Today’s homily is for the 6th Sunday in Ordinary Time, February 14, 2021, and the readings can be found by clicking here. The video can be viewed by clicking here soon.
St. Cyril of Jerusalem was a theologian of the early Church who lived around 350 AD. He wisely asked, “Have you run so many circles of the years bustling vainly about the world, and yet you don’t have forty days to be free for prayer for your own soul’s sake?” Ash Wednesday is just a few days away, and we too are called to take a good, hard look at our life, how we spend our time, and how well we live our Christian life. Over these next forty days, I’ll be sharing what the Season of Lent is really all about, and how we can make this journey to Calvary meaningful and transformative for ourselves and our family.
Let me first start with wishing all of you a happy Valentine’s Day! Just know that Deacon Stephen loves you very much, that I think about you often, and that my desire is for your absolute joy and happiness. St. Pope John Paul II said, “Love wills the good of another.” I do will the very best for you because I love you. Not a sticky, kissy, romantic sort of love (maybe a bit huggy, if I’m being honest), but instead a love that wants you to be strong, and healthy, happy, and holy. That’s the love that God has for us, you know. God desires us to be our very best.
That’s the sort of love that Jesus had for the leper in today’s Gospel. Lepers were condemned men and women. We heard about the law concerning lepers in the first reading from Leviticus. If you have even a small sore, you cry out, “Unclean! Unclean!” The person had to “dwell apart, making his abode outside the camp.” Leprosy took everything away, your possessions, friends, family, and eventually your life. Jesus does not want us outside the camp. He wants us inside, with the community, with him. Clean.
And that’s the problem, isn’t it? We’re not clean. Our over-indulgence in food, drink, and comfort. We seek entertainment and live slothful, unholy lives. We watch shows that we should not. Listen to music that we should not. Treat others in an unloving way, and dishonor our leaders, our pastors, our parents, and others charged with our care. Our leprosy is not on the outside–we care far too much and spend far too much on looking good for that–our leprosy is instead on the inside. We heard on Wednesday last that defilement comes “from within the man, from his heart, come evil thoughts, unchastity, theft, murder, adultery, greed, malice, deceit, licentiousness, envy, blasphemy, arrogance, folly.”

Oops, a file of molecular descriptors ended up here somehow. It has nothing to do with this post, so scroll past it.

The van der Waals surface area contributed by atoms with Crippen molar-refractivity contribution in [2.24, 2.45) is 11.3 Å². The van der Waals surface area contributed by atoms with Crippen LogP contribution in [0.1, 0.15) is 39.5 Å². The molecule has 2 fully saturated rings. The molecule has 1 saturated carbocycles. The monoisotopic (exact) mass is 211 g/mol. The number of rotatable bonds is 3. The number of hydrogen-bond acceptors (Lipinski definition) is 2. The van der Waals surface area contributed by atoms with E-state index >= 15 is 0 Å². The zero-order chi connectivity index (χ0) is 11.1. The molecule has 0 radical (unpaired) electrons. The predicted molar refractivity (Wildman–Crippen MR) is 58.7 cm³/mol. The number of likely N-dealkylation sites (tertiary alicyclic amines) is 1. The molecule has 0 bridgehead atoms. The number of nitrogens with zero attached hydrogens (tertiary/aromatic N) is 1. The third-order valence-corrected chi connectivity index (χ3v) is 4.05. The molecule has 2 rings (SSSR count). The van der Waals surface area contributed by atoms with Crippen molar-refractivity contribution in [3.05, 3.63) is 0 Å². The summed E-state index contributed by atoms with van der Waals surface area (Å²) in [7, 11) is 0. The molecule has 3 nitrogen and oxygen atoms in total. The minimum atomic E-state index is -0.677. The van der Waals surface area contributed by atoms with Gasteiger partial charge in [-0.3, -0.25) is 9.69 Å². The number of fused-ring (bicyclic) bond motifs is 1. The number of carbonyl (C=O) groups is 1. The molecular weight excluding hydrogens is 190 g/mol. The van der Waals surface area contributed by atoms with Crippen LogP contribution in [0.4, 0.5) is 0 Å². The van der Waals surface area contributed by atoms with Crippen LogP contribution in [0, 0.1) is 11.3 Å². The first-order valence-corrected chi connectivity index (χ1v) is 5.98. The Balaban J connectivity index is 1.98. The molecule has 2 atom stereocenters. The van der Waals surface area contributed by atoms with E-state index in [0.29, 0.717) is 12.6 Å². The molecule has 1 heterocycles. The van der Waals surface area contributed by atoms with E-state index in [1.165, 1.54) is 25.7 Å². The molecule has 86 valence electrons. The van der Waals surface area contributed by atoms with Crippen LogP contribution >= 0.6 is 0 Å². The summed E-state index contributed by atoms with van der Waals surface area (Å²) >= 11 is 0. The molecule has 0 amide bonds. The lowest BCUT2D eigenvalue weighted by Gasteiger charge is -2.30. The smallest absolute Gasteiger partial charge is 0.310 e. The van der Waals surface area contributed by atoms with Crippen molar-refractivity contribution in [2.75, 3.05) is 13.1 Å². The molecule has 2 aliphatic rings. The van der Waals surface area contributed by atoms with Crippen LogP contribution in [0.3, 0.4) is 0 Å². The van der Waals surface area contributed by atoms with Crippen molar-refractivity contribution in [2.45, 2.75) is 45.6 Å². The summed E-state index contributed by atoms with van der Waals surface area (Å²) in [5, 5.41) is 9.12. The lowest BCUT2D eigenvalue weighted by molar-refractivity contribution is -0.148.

And so we cry out, “Unclean! Unclean!” and we approach the throne of God’s grace not for justice for we could never stand, but we, like the lepers that we are, approach for mercy, knowing that if he wills it we will be made clean. And that is what Lent is all about–a forty day bootcamp of holiness and sacrifice, of discipline and prayer, of healing and transformation. As St. Paul says, “Whether you eat or drink, or whatever you do, do everything for the glory of God, and avoid giving offense.” Lent isn’t about eating or not eating, it’s about ending the offense. It’s about plucking out our eye and cutting off the hand that causes us to sin. These next three days should be spent in solitary reflection, prayer, and evaluation of the quality of our Christian life. This is a planning period that is launched on Ash Wednesday. What will you cut off, or pluck out? What will you do to grow in holiness?
Are we yet done running circles and bustling vainly about the world? Can we not commit forty days to be free for prayer, fasting, and almsgiving for our own soul’s sake? We shall indeed return to dust, will we go as a leper covered in sores, or ones who have been healed and transformed by our merciful Lord?